Friday, August 19

Kueng sentenced to 3 years, Thao 3½ years for violating George Floyd’s civil rights


A federal judge on Wednesday sentenced ex-Minneapolis police officer J. Alexander Kueng to three years in prison and ex-officer Tou Thao to 3½ years on criminal civil rights charges related to the 2020 killing of George Floyd in Minneapolis.

The sentencings bring to a close the Justice Department’s criminal prosecution of the four ex-Minneapolis officers involved in Floyd’s death. Earlier this month, Senior U.S. District Judge Paul Magnuson gave Derek Chauvin a roughly 20-year sentence and sentenced Thomas Lane to 2½ years.

Lane, Thao and Kueng were each convicted in February after a 21-day jury trial.

Magnuson has so far opted to impose sentences below what prosecutors have urged in Chauvin and Lane’s cases. He signaled last week that Kueng and Thao might also receive lesser sentences than they otherwise would have been given. After a half-hour hearing Friday to dispute sentencing guideline calculations, Magnuson sided, in part, with arguments raised by attorneys for the two ex-officers by finding that involuntary manslaughter and not second-degree murder should be used to calculate the offense levels in their cases.

“Defendants Kueng and Thao each made a tragic misdiagnosis in their assessment of Mr. Floyd,” Magnuson wrote in an order. “The evidence showed that Kueng genuinely thought that Mr. Floyd was suffering from excited delirium with a drug overdose, and Thao genuinely believed that the officers were dealing with a drug overdose with possible excited delirium.”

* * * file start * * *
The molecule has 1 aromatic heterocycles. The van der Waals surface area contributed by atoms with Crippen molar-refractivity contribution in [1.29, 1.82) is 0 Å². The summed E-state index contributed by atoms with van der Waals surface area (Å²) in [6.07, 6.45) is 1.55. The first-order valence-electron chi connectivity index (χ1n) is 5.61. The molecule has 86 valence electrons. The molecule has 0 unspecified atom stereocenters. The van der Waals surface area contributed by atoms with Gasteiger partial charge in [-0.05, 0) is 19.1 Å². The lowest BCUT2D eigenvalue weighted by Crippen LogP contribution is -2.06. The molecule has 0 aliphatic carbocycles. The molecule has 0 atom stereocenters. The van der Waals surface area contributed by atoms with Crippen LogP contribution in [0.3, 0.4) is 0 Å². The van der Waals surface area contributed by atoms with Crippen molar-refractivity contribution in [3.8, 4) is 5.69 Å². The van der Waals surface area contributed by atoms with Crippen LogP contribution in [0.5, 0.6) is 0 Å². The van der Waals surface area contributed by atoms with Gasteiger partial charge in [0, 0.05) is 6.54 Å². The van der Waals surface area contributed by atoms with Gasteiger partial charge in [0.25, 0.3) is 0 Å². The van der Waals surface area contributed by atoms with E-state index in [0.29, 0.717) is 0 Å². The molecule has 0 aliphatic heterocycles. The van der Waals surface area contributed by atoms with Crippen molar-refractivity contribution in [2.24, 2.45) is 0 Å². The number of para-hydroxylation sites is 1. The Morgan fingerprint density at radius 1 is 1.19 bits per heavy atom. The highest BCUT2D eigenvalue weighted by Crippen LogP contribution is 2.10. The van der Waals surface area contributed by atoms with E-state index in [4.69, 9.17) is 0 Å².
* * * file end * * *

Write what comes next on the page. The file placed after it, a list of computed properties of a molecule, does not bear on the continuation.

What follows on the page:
Magnuson found that those facts precluded the element of “malice aforethought” necessary to prove second-degree murder.

Kueng and Thao are still awaiting an Oct. 24 trial in Hennepin County on state charges of aiding and abetting second-degree murder and manslaughter, but their federal sentencings will bring to a close the Justice Department’s criminal civil rights prosecutions stemming from Floyd’s murder.

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In the federal case, prosecutors want both men to be sentenced to a lesser term than what Chauvin received, acknowledging a different level of culpability for Kueng and Thao. Yet the government, without specifying, said it wants a “significantly higher” sentence for the two than what Lane received.

Robert Paule, an attorney for Thao, has argued in court filings that he believes the appropriate sentence for Thao should be between two and 2 ½ years. Thomas Plunkett, Kueng’s attorney, has not publicly stated his position.

Special Litigation Counsel Samantha Trepel, one of the prosecutors in the case, argued that Kueng facilitated Chauvin’s crime of second-degree murder by restraining Floyd’s back for eight minutes and that Thao did so while holding off bystanders who wanted to help Floyd as he became unresponsive.

“Had either or both of them acted while Mr. Floyd was still breathing, the evidence at trial was that Mr. Floyd would have lived, so that makes them deeply involved as participants here,” Trepel said.

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